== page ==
And who are you?

Ever been asked that question and not been quite sure how to respond? Surely you know who are by now? Why the hesitation? Did you just respond with your name? Or did you talk about your profession, or your role, or your post. I’m a doctor, an engineer, an architect. Did you struggle for a description because you’re not actually working right now? Or did you say I’m a mother, a pensioner, an ex-soldier or veteran?

Does how you respond get conditioned by who asks the question? In what circumstances? In what environment? Do you always answer exactly the same or do you change it? I’m a kayaker, a philosopher, a lover of fine wine. Do you include the qualities you think you possess? Is this boastful or bashful, understated or verbose? I’m passionate, objective, giving. I’m setting out to change the world through love and forgiveness. I’m our company’s best-selling salesman, its powerhouse, its beating heart. Are you defined by your relationship to others? I’m Dave’s boss, I work with Karen, I’m Mikey’s dad, your son’s rugby coach.

Do any of these tell you who I am? Why is it so hard to describe who you are? Does the way you try to answer the question say more than any words you might choose to use?

Yet understanding and forming identity is a key element of change, of leadership, of organisational survival. If we cannot even do this properly for ourself, how could we do it for an organisation with perhaps a hundred years of history and thousands of employees?

In describing ourselves and our organisations we call forth a history of selected memories. Sometimes we select these consciously to project an image that suits. That might involve considerable deprecation or it might be a vain boast. But none the less, we select from our collection of memories and things we have done, information that we find helpful in defining us. Our organisations are the same. Our history is built of successful product launches, creative designs, solid reliable products. These are the stories that we choose to tell and weave together to form the brand, the identity of the organisation.

And thus our identity becomes more a case of what perhaps was than what actually is. It’s a selective history, abstracted from the events that created it and told over and over until it becomes a ‘truth’, a narrative, compelling. Whether this is the corporate spin or the smoke room moans, it is only ever partial and only ever historical.

So our efforts at changing our organisations are at best directed at a fragmented view of who we were. They don’t really connect to what is happening right now, specifically, in this instant. As such they provoke a not-unexpected response. Our view of who we are is challenged. ‘They’ don’t really understand how things work here. If ‘they’ did, ‘they’ would know we tried that before and it didn’t work.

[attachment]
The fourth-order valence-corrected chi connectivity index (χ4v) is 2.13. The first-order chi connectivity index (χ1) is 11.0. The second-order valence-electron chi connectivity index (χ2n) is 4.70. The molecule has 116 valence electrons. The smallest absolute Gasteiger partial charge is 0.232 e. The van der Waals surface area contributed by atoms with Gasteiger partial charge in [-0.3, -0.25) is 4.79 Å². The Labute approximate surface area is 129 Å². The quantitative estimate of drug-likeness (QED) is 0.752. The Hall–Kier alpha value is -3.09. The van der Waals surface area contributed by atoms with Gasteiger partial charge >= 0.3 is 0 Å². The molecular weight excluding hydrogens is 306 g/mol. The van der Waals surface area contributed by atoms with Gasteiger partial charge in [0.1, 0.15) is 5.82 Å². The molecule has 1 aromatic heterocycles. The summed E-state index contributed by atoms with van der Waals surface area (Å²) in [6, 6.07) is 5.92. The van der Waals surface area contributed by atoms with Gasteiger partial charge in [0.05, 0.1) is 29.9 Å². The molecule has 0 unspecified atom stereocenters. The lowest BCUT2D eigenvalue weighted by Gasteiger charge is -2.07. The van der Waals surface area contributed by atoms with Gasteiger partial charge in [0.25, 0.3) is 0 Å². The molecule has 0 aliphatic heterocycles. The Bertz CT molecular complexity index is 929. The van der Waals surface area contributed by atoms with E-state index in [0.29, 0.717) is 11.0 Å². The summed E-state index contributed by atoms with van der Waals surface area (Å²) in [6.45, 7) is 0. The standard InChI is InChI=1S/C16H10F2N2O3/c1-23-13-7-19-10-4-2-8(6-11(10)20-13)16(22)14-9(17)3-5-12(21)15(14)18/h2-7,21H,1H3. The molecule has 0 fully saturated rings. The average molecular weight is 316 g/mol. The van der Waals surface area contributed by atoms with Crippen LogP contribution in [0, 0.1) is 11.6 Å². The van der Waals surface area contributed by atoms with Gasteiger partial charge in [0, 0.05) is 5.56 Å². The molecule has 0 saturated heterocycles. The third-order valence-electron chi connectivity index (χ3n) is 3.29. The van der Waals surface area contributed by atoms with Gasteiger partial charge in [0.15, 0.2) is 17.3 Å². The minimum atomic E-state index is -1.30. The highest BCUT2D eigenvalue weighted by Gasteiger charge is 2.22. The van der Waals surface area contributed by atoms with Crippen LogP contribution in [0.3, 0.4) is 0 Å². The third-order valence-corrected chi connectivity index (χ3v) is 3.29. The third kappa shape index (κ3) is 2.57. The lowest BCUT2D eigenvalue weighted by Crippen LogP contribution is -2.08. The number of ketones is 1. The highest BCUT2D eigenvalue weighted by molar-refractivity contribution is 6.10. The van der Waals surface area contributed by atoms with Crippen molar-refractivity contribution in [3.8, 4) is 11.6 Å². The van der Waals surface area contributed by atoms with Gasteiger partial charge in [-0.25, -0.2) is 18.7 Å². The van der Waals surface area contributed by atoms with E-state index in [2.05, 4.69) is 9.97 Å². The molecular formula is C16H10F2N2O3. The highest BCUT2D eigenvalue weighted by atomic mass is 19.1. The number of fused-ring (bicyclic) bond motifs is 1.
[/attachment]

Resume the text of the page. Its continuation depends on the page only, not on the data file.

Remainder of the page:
For any change to be meaningful it needs to engage as closely as possible with our identity. It is through our view of who we are that we determine what is good and what is less good and therefore how we should respond. Change that doesn’t challenge our identity is never transformative, it simply pushes us into finding another way of remaining who we are. If we are really to engage in a process of deep and meaningful change we need to explore together what is really going on, specifically, right now, as each and every one of us sees it.

Such a process takes time. Our existing identity will have already set the bounds to preserve the status quo. You can’t trust management, whatever you say they’ll use it against you. You can’t trust the workforce, they don’t really understand what we’re trying to do and only want an easier life. These absurd generalisations all act to lock us into where we already are. We must recognise that the way things are done, the stories we tell about them are conventions, built up over time to make it easier to decode the mystery of our identity. To free ourselves of those conventions is not to spurn them, but to recognise them for what they are and to not be deceived by them.

We should respect the stories that shape our identity, they guide our each and every interaction far better than any company handbook. But like the family photo album, they tell us only a tiny part of how we came to be who we are. It is for us together to consider who we really are and therefore who we might wish to be.

John Atkinson is a founder of  The Phillips Kay Partnership Ltd